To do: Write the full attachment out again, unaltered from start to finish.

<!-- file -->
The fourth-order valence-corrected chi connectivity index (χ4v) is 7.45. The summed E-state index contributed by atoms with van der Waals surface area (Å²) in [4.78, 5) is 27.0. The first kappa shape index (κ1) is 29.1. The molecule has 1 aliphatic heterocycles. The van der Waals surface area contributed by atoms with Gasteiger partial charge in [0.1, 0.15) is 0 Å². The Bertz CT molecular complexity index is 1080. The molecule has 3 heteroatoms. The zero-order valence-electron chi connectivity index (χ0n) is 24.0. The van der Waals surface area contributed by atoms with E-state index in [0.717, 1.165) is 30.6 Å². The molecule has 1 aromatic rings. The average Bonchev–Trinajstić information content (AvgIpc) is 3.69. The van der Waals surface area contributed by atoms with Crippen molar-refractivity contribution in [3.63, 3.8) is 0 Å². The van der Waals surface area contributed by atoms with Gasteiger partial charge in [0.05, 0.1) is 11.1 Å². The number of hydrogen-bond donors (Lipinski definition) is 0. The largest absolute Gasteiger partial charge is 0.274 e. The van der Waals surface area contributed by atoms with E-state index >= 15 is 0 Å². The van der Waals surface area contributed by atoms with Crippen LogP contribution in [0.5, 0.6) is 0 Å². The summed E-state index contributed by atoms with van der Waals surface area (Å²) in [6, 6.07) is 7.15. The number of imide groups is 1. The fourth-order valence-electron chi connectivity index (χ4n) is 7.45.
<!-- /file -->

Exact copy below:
The fourth-order valence-corrected chi connectivity index (χ4v) is 7.45. The summed E-state index contributed by atoms with van der Waals surface area (Å²) in [4.78, 5) is 27.0. The first kappa shape index (κ1) is 29.1. The molecule has 1 aliphatic heterocycles. The van der Waals surface area contributed by atoms with Gasteiger partial charge in [0.1, 0.15) is 0 Å². The Bertz CT molecular complexity index is 1080. The molecule has 3 heteroatoms. The zero-order valence-electron chi connectivity index (χ0n) is 24.0. The van der Waals surface area contributed by atoms with E-state index in [0.717, 1.165) is 30.6 Å². The molecule has 1 aromatic rings. The average Bonchev–Trinajstić information content (AvgIpc) is 3.69. The van der Waals surface area contributed by atoms with Crippen molar-refractivity contribution in [3.63, 3.8) is 0 Å². The van der Waals surface area contributed by atoms with Gasteiger partial charge in [0.05, 0.1) is 11.1 Å². The number of hydrogen-bond donors (Lipinski definition) is 0. The largest absolute Gasteiger partial charge is 0.274 e. The van der Waals surface area contributed by atoms with E-state index >= 15 is 0 Å². The van der Waals surface area contributed by atoms with Crippen LogP contribution in [0.5, 0.6) is 0 Å². The summed E-state index contributed by atoms with van der Waals surface area (Å²) in [6, 6.07) is 7.15. The number of imide groups is 1. The fourth-order valence-electron chi connectivity index (χ4n) is 7.45.